As we discussed, any significant external funding you had has now ended. I know that you have been seeking further funding support with Charities such as CRUK and the EU commission but my concern is that despite submitting many grants, you have been unsuccessful in persuading peer-review panels that you have a competitive application. Your dedication to seek funding is not in doubt but as time goes by, this can risk becoming a difficult situation from which to extricate oneself. In other words, grant committees can become fatigued from seeing a series of unsuccessful applications from the same applicant.

I am of the opinion that you are struggling to fulfil the metrics of a Professorial post at Imperial College which include maintaining established funding in a programme of research with an attributable share of research spend of £200k p.a and must now start to give serious consideration as to whether you are performing at the expected level of a Professor at Imperial College.

Over the course of the next 12 months I expect you to apply and be awarded a programme grant as lead PI. This is the objective that you will need to achieve in order for your performance to be considered at an acceptable standard. I am committed to doing what I can to help you succeed and will meet with you monthly to discuss your progression and success in achieving the objective outlined.  You have previously initiated discussions in our meetings regarding opportunities outside of Imperial College and I know you have been exploring opportunities elsewhere. Should this be the direction you wish to pursue, then I will do what I can to help you succeed.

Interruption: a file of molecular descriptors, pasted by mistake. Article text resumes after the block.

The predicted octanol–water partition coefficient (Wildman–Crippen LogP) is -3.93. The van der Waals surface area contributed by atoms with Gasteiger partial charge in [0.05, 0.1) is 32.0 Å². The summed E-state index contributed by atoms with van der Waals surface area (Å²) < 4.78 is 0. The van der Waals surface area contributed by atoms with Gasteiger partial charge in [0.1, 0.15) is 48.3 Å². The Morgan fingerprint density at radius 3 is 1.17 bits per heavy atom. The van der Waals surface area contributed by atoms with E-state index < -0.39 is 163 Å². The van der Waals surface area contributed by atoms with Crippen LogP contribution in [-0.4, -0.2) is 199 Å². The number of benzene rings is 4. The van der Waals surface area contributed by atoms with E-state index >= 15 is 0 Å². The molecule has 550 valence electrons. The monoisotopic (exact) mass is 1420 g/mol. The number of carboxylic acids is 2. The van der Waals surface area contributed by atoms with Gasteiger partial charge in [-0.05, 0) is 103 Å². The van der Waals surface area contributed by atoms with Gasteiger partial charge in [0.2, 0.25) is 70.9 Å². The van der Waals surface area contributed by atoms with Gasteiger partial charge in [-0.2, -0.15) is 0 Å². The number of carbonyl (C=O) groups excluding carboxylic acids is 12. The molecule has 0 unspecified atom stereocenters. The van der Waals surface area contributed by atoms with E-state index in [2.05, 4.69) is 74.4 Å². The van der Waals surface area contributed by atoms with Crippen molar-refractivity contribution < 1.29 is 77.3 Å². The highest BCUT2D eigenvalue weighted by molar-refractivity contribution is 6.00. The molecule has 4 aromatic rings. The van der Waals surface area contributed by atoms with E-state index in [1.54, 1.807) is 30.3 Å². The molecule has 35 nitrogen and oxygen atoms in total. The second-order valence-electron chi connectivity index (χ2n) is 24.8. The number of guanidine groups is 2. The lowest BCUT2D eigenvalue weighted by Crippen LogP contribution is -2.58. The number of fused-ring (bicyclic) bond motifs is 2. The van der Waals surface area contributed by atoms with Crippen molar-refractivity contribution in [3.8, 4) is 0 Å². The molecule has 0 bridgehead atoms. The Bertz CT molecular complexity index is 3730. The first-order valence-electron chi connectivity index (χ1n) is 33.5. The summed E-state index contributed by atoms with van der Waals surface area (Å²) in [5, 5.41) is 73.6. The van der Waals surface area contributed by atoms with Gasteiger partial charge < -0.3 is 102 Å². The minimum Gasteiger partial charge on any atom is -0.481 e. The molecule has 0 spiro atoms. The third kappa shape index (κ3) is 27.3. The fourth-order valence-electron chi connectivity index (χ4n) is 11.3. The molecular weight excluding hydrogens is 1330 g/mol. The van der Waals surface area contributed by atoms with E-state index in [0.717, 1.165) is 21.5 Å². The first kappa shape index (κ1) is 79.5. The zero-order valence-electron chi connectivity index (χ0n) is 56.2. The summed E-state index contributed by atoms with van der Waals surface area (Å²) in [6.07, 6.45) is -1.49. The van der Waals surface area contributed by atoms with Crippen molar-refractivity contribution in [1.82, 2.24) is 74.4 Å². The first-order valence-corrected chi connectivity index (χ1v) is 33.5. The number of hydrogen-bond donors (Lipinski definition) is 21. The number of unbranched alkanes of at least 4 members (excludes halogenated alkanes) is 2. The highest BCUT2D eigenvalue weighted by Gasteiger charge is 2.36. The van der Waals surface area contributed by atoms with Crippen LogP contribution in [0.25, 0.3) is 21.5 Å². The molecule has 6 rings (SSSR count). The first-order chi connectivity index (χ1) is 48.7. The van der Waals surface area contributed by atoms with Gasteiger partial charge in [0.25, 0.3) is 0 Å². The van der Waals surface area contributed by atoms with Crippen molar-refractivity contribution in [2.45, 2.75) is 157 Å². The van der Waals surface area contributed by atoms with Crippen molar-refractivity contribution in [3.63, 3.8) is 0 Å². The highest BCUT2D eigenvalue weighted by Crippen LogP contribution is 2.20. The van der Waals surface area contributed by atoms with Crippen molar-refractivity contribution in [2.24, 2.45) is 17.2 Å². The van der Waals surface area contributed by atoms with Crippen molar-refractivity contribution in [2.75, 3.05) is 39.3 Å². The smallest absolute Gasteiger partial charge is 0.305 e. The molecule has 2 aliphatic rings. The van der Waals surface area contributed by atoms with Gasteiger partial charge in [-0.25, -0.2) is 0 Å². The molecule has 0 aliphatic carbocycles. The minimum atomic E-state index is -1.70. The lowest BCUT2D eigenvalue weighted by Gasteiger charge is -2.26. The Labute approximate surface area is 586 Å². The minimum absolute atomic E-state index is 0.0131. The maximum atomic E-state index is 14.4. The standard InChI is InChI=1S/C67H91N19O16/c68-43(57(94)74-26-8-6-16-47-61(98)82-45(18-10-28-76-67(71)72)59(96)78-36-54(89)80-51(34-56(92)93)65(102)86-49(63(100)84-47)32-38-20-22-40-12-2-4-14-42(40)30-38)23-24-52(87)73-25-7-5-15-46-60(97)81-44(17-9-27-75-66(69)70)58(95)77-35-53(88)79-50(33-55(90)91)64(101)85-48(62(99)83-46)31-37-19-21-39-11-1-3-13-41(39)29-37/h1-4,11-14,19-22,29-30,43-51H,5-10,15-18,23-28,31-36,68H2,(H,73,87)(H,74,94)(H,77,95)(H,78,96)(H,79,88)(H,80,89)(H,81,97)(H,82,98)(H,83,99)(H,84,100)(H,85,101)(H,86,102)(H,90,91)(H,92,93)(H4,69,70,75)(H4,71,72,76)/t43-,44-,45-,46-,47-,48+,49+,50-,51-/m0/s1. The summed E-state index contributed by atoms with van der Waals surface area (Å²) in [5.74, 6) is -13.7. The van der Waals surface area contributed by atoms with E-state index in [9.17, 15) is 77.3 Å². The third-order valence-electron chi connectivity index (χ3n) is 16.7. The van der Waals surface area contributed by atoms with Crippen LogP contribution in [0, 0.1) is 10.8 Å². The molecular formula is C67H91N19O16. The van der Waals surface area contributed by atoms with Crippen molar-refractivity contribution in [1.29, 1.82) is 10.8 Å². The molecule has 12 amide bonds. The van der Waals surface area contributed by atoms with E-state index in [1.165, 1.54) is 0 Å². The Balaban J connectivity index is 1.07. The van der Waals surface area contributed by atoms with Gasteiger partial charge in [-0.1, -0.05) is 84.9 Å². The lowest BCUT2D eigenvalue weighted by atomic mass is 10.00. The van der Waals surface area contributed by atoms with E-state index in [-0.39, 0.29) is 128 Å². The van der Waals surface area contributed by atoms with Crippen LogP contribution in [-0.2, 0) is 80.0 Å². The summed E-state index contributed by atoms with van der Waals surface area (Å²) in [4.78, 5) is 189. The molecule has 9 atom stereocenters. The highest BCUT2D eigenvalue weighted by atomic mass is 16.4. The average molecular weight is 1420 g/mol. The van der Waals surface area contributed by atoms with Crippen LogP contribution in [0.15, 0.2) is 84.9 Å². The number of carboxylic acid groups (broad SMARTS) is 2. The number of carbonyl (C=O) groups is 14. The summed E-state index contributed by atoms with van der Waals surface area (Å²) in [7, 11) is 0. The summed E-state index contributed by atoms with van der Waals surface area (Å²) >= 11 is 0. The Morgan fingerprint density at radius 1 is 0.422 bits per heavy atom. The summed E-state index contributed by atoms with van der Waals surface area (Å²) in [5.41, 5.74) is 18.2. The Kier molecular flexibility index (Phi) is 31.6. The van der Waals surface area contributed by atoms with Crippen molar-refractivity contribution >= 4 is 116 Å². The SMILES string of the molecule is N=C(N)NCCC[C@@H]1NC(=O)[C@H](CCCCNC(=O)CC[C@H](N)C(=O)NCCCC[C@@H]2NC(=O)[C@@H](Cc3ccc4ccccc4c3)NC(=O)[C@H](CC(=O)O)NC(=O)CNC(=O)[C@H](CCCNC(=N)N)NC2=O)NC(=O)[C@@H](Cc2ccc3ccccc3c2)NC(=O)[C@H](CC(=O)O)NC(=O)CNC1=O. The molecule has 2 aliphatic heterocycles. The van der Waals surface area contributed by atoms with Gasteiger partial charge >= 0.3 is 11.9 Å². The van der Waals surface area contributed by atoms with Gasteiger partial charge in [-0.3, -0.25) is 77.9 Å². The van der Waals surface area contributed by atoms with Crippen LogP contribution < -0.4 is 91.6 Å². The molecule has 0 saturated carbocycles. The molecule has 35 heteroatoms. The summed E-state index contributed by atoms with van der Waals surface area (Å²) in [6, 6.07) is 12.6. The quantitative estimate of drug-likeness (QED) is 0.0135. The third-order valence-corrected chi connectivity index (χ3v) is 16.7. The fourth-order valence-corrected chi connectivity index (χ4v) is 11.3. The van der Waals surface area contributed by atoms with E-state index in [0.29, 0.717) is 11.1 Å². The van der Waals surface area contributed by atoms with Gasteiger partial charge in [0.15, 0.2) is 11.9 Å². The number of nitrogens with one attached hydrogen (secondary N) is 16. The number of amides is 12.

Please be aware that this constitutes the start of informal action in relation to your performance, however should you fail to meet the objective outlined, I will need to consider your performance in accordance with the formal College procedure for managing issues of poor performance (Ordinance ­D8) which can be found at the following link.

Should you have any questions on the above, please do get in touch.

Best wishes


These fixed performance targets are simply absurd. It’s called "research" because you don’t know how ir will come out. I’m told that if you apply for an Academic Clinical Fellowship at Imperial you are told

“Objectives and targets: The goal would be to impart sufficient training in the chosen subspecialty, as to enable the candidate to enter a MD/PhD programme at the end of the fellowship. During the entire academic training programme, the candidate is expected to publish at least five research articles in peer-reviewed journals of impact factor greater than 4.”

That’s a recipe for short term, unoriginal research. It’s an incentive to cut corners. Knowing that a paper has been written under that sort of pressure makes me less inclined to believe that the work has been done thoroughly. It is a prostitution of science.

Later on 5 December. This post has now had 100,000 views in a bit less that four days. At 13.30, I was at Kings College London, to talk to medical students about quackery etc. They were a smart lot, but all the questions were about Stefan Grimm.